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The weight of an astronaut during take off?

  1. Apr 18, 2012 #1
    1. The problem statement, all variables and given/known data
    A spaceship accelerates with constant acceleration to 120 m / s within 10 seconds after launch from Earth.
    Imagine that one of the astronauts who weighs 77 kg sits on a bathroom scale while the Launch takes place.
    What does the scale show during the launch ?

    2. Relevant equations
    120m/s : 10 s = 12 m/s2

    3. The attempt at a solution

    My teory is:
    F=m(g+a)
    F=77 kg (9,81 m/s2+ 12 m/s)
    F=1679,37N
    1679,37N / 9,81 = 171 kg
    So the scale show 171 kg
     
  2. jcsd
  3. Apr 18, 2012 #2
    that is right. What is the problem?
     
  4. Apr 18, 2012 #3
    Well i didnt state my problem o_O.
    It is that we are 4 peeps arguing on what's right.
    Some just want to take F = m*g which is F=77 kg * 12 m/s2 = 924N
    But i mean that since this is on earth gravity has to play a part in this.
    So everything is right in what i stated above ?
     
  5. Apr 18, 2012 #4
    How do you get this: F=m(g+a). Can you show me?
     
  6. Apr 19, 2012 #5
    If you look on the drawing ive added then the forces in work here should be
    ƩF = G + a
    ƩF = m x g + a
    ƩF = m x (g+ a)
     

    Attached Files:

  7. Apr 19, 2012 #6
    Do not confuse your N and kg.

    The bathroom scale shows weight, not mass. Why they refer to it as kg and not N i do not know.

    Mass : 77/9.81 = 7.849kg

    Weight with acceleration of 12m/s = 7.849 x (12 + 9.81) = 171.2 N
     
  8. Apr 19, 2012 #7
    Ok so what does the scale show? that should be in kg.
    Do you just divide 171.2 N with 9,81 m/s2 = 17,45 kg ???
     
  9. Apr 19, 2012 #8
    No your answer is right, the scale shows 171.2. However, the unit in your answer should be N not kg.
     
  10. Apr 19, 2012 #9
    The scale shows niether weight nor mass. It gives the value N/9.8. Where N is the normal.
     
  11. Apr 19, 2012 #10
    The common bathroom scale does not divide by 9.81. It shows N. And for someone standing on the scale, this is the person's weight.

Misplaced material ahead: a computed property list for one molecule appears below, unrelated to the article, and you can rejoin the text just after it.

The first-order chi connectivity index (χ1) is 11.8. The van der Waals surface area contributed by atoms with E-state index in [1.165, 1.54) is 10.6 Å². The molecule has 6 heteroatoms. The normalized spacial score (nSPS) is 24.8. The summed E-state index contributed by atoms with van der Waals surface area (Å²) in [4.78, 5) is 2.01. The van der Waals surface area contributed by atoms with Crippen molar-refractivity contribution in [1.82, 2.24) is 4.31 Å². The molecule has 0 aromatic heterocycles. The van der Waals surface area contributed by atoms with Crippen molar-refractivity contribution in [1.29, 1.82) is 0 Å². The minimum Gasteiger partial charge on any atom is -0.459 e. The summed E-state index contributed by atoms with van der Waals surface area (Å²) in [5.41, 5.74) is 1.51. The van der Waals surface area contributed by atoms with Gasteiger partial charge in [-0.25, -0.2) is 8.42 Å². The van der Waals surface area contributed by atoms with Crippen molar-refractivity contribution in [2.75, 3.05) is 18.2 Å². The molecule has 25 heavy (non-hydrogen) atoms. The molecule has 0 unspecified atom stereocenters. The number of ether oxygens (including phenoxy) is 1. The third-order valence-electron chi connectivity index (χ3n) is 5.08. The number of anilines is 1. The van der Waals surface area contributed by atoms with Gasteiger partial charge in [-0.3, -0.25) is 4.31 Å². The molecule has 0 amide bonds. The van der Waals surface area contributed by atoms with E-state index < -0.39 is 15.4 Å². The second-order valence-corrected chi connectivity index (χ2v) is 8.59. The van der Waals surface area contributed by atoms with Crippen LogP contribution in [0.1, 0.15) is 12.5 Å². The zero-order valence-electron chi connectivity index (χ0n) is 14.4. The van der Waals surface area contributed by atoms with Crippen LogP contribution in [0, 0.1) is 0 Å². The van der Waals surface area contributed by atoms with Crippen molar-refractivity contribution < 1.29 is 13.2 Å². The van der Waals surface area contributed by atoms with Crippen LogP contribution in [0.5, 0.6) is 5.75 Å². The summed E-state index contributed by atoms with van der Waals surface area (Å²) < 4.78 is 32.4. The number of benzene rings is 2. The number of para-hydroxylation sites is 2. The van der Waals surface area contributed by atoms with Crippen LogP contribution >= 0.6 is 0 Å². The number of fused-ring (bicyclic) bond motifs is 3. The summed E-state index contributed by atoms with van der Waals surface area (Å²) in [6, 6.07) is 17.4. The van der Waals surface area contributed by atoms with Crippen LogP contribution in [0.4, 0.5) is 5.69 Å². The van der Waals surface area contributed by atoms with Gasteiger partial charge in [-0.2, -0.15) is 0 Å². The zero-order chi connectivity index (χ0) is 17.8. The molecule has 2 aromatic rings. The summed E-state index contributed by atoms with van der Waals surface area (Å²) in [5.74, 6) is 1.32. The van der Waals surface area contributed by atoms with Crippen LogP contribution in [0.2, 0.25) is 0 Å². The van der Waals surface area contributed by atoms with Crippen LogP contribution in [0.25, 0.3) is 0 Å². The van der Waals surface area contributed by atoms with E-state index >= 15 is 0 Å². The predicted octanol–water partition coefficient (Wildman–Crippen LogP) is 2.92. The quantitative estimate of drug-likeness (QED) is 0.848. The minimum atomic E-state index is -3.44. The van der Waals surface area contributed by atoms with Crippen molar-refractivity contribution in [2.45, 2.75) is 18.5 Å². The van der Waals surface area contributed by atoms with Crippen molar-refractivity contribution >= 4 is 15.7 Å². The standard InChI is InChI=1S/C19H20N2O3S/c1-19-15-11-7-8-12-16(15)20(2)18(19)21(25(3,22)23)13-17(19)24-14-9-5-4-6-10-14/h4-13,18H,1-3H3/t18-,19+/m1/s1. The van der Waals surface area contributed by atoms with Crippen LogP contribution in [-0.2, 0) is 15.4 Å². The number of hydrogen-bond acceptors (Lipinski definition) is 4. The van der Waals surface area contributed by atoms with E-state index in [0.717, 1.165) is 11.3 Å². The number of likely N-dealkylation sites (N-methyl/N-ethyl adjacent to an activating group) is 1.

12. Apr 19, 2012 #11
    No scale is made to give the weight of a body. All scales are designed to give mass. That is N/9.8.
     
  13. Apr 19, 2012 #12
    Scales are basically designed to find the weight, and, assuming we're near the surface of the Earth, under the influence of only gravity, normal force from the scale, horizontal forces, and relatively negligible forces, calculate mass. What they give, technically, is mass.
     
  14. Apr 19, 2012 #13

    Filip Larsen

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    Gold Member

    Assuming the scale has been calibrated to show 77 kg when the astronaut sits on the pad it is perfectly valid to answer either that the scale reads around 171 kg or 1680 N, depending on the exact value of g used. Or in other words, the scale shows around (g+a)/g = 2.22 times the calibrated weight of items when accelerated like that.
     
  15. Apr 19, 2012 #14

    D H

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    Staff Emeritus
    Science Advisor

    Nonsense. Google "bathroom scale newton" and you will see a bunch of physics homework questions, some right here at this site, but nothing to buy. To find a bathroom scale that displays a metric result you need to google "bathroom scale metric", "bathroom scale kg", or "bathroom scale kilograms" -- and those scales will display your "weight" in kilograms, not newtons.

    That's much closer to the mark.

    What a bathroom scale measures is the displacement of a spring. A scale that registered spring displacement, however, would be absolutely worthless. "Oh! I only weight 1.2 millimeters today!"


    If the scale is analog, the displacement of the spring rotates a dial. The scale under the dial will inevitably have units of mass (kg or lb). This will be off if the zero point is not right (which it isn't), if the spring doesn't exactly obey Hooke's law (which it doesn't), if the spring is a little stiffer or spongy than nominal (which it is), if gravitational acceleration is something other than 9.80665 m/s2 (which it is), if the load isn't perfectly distributed on the spring pan (which it isn't), ...

    A digital scale removes the zero point problem but adds even more sources for error. Instead of rotating a dial, a digital spring uses something such as a strain gauge to convert pressure to an electrical signal, and an A/D converter to convert this electrical signal to a number. Now the strain gauge can be non-linear, have a scale factor error, have a bias, as can the A/D converter.
     
  16. Apr 19, 2012 #15

    fluidistic

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    Gold Member

    I agree with darkxponent and D H. When I passed my final exam of introductory mechanics my professor corrected me. I thought a scale measured weight and that my weight would change if the reading of the scale would change. When close to the Earth's surface, weight is a force that always equal to "mg" in magnitude where [itex]g \approx 9.81 m/s^2[/itex].
    When you are in an elevator your weight doesn't change despite what a scale under your shoes would show.
     
  17. Apr 20, 2012 #16
    Thanks for all the answers people :)
    This was really good help
     
  18. Apr 20, 2012 #17
    Wait. Typo, and I can't edit this post now. What I mean is that they give, technically, weight, or rather, the force pushing down on them, which, under the circumstances most people measure themselves with, is going to be their weight, and the scale may or may not calculate mass from that.

    I wanted to bring general relativity into account, but by the time I typed up the layman's explanation of everything we need to know what I wanted to say, I'd forgotten what I wanted to say.
     
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